In fourth grade, I was healthy enough to receive a “Perfect Attendance” certificate, and for me it was a badge of honor. Unfortunately, many private charter school operators don’t seem to care that much about perfect attendance, or the honor associated with it. Attendance fraud for charter schools is a national problem and has been going on for years.
Crackdowns on charter school operators who collect big bucks for students that don’t show up for classes are few and far between. One charter school operator in Philadelphia, Curtis Andrews, was charged with wire fraud for taking $200,000 for students who no longer attended. Eventually he was convicted, received 33 months in prison and had to return the money.
But these cases are the exceptions. In another, more sensational case, an operator from Texas, Donald L. Jones, received $2.9 million for absent students. Yet despite having been convicted of conspiracy to commit wire fraud, bank fraud, and other offenses related to a mortgage fraud scheme involving forty properties and more than seventy loans, he has never been charged in connection with his charter school activities.
Recent investigations have found that among charter schools nationwide, few operators are charged with anything when they are caught receiving funds for imaginary attendance numbers, and they simply have to return the cash. All too often, the taxpayers are left footing the bill. For example, the state of Florida doled out $25 million to for-profit charter schools during the 2006-2007 school year for nearly 5,125 students who never attended school.
And then there is Ohio. Ohio has some of the worst attendance records for its charter “dropout recovery schools” in the nation. In the 2006-2007 school year, reporters for the Scripps Howard News Service, found that Ohio paid $29.9 million to 47 of these recovery schools for students who never attended. A Life Skills Center campus in Cincinnati held the record in the 2004-2005 school year, where 64% of its enrolled students never showed up for class. The dropout recovery movement, an Ohio concept started in 1998, costs the state around $30 million or more a year for students who never attend school. “It’s a cash cow! We all used to sit around and joke about that,” said Mark Elliott, former principal of the record holding Life Skills Center of Cincinnati. “I spent less than $1 million on a $3 million operation. What the hell are they (executives at his former company) doing with the other $2 million?”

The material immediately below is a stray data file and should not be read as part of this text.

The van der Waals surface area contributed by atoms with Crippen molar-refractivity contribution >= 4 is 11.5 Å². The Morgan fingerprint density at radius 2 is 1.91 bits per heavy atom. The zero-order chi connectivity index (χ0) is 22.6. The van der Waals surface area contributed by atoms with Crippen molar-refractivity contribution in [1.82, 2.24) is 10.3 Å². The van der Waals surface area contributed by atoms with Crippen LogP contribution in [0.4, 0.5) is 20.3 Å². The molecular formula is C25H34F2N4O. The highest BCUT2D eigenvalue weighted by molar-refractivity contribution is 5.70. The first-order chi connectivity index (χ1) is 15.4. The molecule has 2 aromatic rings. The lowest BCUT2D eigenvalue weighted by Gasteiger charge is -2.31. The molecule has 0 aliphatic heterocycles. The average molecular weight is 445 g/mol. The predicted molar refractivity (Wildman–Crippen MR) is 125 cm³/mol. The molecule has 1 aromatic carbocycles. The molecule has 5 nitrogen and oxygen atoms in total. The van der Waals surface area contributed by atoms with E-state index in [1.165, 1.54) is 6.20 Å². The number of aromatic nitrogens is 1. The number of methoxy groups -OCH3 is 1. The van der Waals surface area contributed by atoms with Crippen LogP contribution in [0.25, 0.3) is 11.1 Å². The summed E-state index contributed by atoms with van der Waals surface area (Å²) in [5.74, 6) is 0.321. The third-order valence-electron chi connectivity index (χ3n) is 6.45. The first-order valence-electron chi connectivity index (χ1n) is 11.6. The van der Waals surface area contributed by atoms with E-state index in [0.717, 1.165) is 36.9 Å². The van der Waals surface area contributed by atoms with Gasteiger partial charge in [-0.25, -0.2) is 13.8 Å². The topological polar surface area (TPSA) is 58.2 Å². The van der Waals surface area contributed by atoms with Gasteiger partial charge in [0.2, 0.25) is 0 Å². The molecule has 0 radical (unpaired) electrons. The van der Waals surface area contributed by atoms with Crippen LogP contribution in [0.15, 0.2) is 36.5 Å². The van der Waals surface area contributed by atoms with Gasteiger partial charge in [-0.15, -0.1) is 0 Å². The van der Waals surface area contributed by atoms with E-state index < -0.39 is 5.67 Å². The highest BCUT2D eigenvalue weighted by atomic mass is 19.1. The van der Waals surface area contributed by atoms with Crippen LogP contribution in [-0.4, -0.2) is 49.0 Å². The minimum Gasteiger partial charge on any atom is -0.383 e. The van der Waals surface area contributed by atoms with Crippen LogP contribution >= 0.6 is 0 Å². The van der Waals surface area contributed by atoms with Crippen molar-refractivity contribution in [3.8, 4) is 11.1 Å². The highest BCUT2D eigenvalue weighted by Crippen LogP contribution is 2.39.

Yet, has anyone been charged with anything in Ohio? The Beacon Journal has questioned David Brennan, operator and founder of the for-profit Life Skills Center dropout recovery schools, as to how he can have more students enrolled in his schools than they can physically hold. The company has stated that due to high rates of absenteeism, they can enroll far more students than is normally possible, and receive payment for every student, even those that never return. The ODE has claimed that they check charters for their accuracy on attendance records, but many former employees said that they were often sent to a student’s home to get an excuse from a parent and any excuse would do. At the end of another 105 hours of absenteeism, which was the time that a student would no longer be enrolled, they would be sent again to get another excuse. I find it outrageous that our lawmakers in Columbus allow this to go on.
Diane Ravitch, education historian and educational policy analyst, refers to these charters as ghost schools, and recently wrote, “27 management companies operate charter schools in Ohio. Of those 27, 19 are for-profit companies. Of the 19 for-profit companies, half of them are out-of-state corporations; hence, they take a Brink’s truckload of school district money out of Ohio in the form of profits each year.” Charter schools, in Ohio, need to be paid for students who actually attend these schools, not for the enrollment of mere names as the law currently permits.
Even though many state legislators act as if these ghost schools are just part of someone’s overactive imagination, they have come to haunt us, and will continue to do so unless someone steps up to the plate. Any ghost busters out there?
By Susan Ridgeway, Wooster Education Association